3 Steps to Self-Compassion when Healing from Grief and Trauma
Updated: Mar 1
“God, you can be so stupid sometimes.” “Why would he be attracted to YOU?” “You’re just going to screw this up.”
These are things you would probably never say to another human being unless you’re a real jerk. But how many of us have that inner critic that says these kinds of things all the time?
If you're like most people, you probably have an inner critic that sometimes tells you things you'd never dream of saying to someone else. Whether it's calling yourself stupid, wondering why anyone would be attracted to you, or predicting that you'll screw something up, these kinds of negative self-talk can be incredibly damaging to your self-esteem and overall well-being.
Most of us treat ourselves far more harshly than we would anyone else. And that’s a shame. In my experience, so much of the depression and anxiety my clients feel stems from a dysfunctional relationship they have with themselves. But every day is a chance for you to develop a loving relationship with yourself. And the best way to do that is to practice self-compassion.
If that concept seems foreign to you or you are even uncomfortable with the idea of showing yourself compassion, then please keep reading to learn some simple but profound ways you can begin to practice self-compassion as a way to connect lovingly with yourself.
The good news is that with a little bit of effort, you can learn to practice self-compassion and develop a more loving relationship with yourself. Here are three steps to get started:
1. Become More Mindful of Your Feelings
Self-compassion is the pathway to emotional healing after a death or trauma. But to begin, you must become more aware of your own emotions, especially as they relate to you. The first step in practicing self-compassion is to become more aware of your own emotions. Pay attention to how you're feeling, especially in moments when you're struggling emotionally. When your inner critic starts to speak up, try to offer yourself kindness instead. Remind yourself that it's okay to feel the way you're feeling and that you're doing the best you can.
For example, if you're feeling disappointed in yourself for not doing well on a project at work, you might say something like, "I know you're disappointed, but you did your best with the information you had at the time. And that's something to be proud of."
Try to be more aware of when you are emotionally struggling with something. Perhaps you are feeling confused, desperate, or inadequate. Ordinarily, in these moments your inner critic may strike. But now, try and offer yourself kindness instead.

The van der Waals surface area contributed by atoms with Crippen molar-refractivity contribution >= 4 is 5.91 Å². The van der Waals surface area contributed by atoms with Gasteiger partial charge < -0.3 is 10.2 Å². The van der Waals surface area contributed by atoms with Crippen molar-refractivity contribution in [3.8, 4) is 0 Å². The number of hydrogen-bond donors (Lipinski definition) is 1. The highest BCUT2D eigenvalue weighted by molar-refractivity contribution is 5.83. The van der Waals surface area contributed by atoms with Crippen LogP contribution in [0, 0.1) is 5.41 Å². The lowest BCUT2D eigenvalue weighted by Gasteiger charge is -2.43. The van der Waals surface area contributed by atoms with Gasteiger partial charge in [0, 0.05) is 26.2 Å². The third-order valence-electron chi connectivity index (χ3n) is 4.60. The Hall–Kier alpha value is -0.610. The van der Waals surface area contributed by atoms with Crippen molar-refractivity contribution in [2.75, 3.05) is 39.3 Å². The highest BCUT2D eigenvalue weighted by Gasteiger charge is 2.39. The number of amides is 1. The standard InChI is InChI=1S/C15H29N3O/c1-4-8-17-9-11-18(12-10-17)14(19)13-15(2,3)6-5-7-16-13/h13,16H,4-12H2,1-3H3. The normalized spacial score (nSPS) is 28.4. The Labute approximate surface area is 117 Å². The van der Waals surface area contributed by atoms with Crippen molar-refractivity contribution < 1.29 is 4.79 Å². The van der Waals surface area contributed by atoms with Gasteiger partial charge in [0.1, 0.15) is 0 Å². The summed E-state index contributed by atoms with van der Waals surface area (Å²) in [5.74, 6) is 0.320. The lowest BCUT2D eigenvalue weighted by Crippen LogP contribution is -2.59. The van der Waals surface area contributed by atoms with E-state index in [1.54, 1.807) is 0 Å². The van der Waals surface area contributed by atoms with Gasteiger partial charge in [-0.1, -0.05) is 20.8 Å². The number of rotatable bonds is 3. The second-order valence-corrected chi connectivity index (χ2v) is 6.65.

2. Monitor Your Language
Until you become used to being compassionate toward yourself, you’ll want to monitor the language you use. You are most likely so used to criticizing yourself that it will be far too easy for the wrong choice of words to come out. That’s okay. In these moments you certainly don’t want to scold yourself. Just be aware and make a compassionate correction. It's easy to fall into old habits of self-criticism, but every time you catch yourself doing it, try to make a compassionate correction. Talk to yourself as you would a friend or a small child, using kind and gentle words.
For example, if you catch yourself saying, "I'm so stupid," you might correct yourself by saying, "I'm not stupid. I made a mistake, but that doesn't make me a bad person."
3. Get Physical
Finally, one of the most effective ways to practice self-compassion is to get physical. Use kind physical gestures with yourself, such as gently stroking your cheeks and temples when you're stressed, holding your hand over your heart when you're sad, or holding your own hand when you feel lonely. These physical gestures can help you show yourself love and kindness in those moments when you need them most. Any physical gesture, so long as it’s loving, will help you show yourself true love and kindness in those moments.
It's important to remember that showing yourself compassion may not come easily at first, especially if you have low self-esteem. If you're struggling to be kind to yourself, it may be a good idea to talk to a therapist who can help you uncover the root of these feelings and develop strategies for changing your thoughts and behavior.
Self-compassion is an essential component of emotional healing and overall well-being. By becoming more mindful of your feelings, monitoring your language, and getting physical, you can start to develop a more loving relationship with yourself.
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